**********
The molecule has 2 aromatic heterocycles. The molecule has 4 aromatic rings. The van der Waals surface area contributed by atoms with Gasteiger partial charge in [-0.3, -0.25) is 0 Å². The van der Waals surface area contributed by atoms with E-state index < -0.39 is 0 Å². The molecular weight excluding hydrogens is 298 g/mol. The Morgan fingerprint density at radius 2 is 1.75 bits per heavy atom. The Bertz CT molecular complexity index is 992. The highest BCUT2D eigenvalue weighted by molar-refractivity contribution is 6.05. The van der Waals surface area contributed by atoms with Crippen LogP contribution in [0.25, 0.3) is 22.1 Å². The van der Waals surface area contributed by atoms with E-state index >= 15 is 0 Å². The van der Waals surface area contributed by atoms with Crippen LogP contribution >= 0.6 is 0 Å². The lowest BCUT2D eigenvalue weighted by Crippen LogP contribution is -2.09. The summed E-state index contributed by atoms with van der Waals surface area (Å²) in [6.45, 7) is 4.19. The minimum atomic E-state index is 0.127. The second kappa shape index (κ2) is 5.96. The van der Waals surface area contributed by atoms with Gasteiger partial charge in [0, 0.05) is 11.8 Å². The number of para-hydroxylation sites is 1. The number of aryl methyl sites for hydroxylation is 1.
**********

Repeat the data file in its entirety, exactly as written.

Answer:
The molecule has 2 aromatic heterocycles. The molecule has 4 aromatic rings. The van der Waals surface area contributed by atoms with Gasteiger partial charge in [-0.3, -0.25) is 0 Å². The van der Waals surface area contributed by atoms with E-state index < -0.39 is 0 Å². The molecular weight excluding hydrogens is 298 g/mol. The Morgan fingerprint density at radius 2 is 1.75 bits per heavy atom. The Bertz CT molecular complexity index is 992. The highest BCUT2D eigenvalue weighted by molar-refractivity contribution is 6.05. The van der Waals surface area contributed by atoms with Crippen LogP contribution in [0.25, 0.3) is 22.1 Å². The van der Waals surface area contributed by atoms with E-state index >= 15 is 0 Å². The van der Waals surface area contributed by atoms with Crippen LogP contribution >= 0.6 is 0 Å². The lowest BCUT2D eigenvalue weighted by Crippen LogP contribution is -2.09. The summed E-state index contributed by atoms with van der Waals surface area (Å²) in [6.45, 7) is 4.19. The minimum atomic E-state index is 0.127. The second kappa shape index (κ2) is 5.96. The van der Waals surface area contributed by atoms with Gasteiger partial charge in [0, 0.05) is 11.8 Å². The number of para-hydroxylation sites is 1. The number of aryl methyl sites for hydroxylation is 1.